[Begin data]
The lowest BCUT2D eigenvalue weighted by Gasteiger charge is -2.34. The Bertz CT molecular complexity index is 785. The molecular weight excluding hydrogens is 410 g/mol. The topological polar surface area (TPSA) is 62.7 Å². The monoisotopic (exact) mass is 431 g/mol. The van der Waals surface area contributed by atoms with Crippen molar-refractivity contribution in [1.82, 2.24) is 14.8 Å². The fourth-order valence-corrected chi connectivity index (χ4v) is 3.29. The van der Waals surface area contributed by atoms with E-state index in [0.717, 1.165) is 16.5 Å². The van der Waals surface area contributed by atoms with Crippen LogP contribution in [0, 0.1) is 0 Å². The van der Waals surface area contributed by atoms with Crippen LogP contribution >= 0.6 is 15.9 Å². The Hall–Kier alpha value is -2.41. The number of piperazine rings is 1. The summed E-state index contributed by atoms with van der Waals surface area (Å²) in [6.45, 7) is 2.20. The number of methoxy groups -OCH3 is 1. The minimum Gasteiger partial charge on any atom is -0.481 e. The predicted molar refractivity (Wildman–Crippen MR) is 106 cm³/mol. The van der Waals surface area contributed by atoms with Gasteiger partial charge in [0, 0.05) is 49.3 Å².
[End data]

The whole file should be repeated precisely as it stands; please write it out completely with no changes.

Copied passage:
The lowest BCUT2D eigenvalue weighted by Gasteiger charge is -2.34. The Bertz CT molecular complexity index is 785. The molecular weight excluding hydrogens is 410 g/mol. The topological polar surface area (TPSA) is 62.7 Å². The monoisotopic (exact) mass is 431 g/mol. The van der Waals surface area contributed by atoms with Crippen molar-refractivity contribution in [1.82, 2.24) is 14.8 Å². The fourth-order valence-corrected chi connectivity index (χ4v) is 3.29. The van der Waals surface area contributed by atoms with E-state index in [0.717, 1.165) is 16.5 Å². The van der Waals surface area contributed by atoms with Crippen LogP contribution in [0, 0.1) is 0 Å². The van der Waals surface area contributed by atoms with Crippen LogP contribution >= 0.6 is 15.9 Å². The Hall–Kier alpha value is -2.41. The number of piperazine rings is 1. The summed E-state index contributed by atoms with van der Waals surface area (Å²) in [6.45, 7) is 2.20. The number of methoxy groups -OCH3 is 1. The minimum Gasteiger partial charge on any atom is -0.481 e. The predicted molar refractivity (Wildman–Crippen MR) is 106 cm³/mol. The van der Waals surface area contributed by atoms with Gasteiger partial charge in [0, 0.05) is 49.3 Å².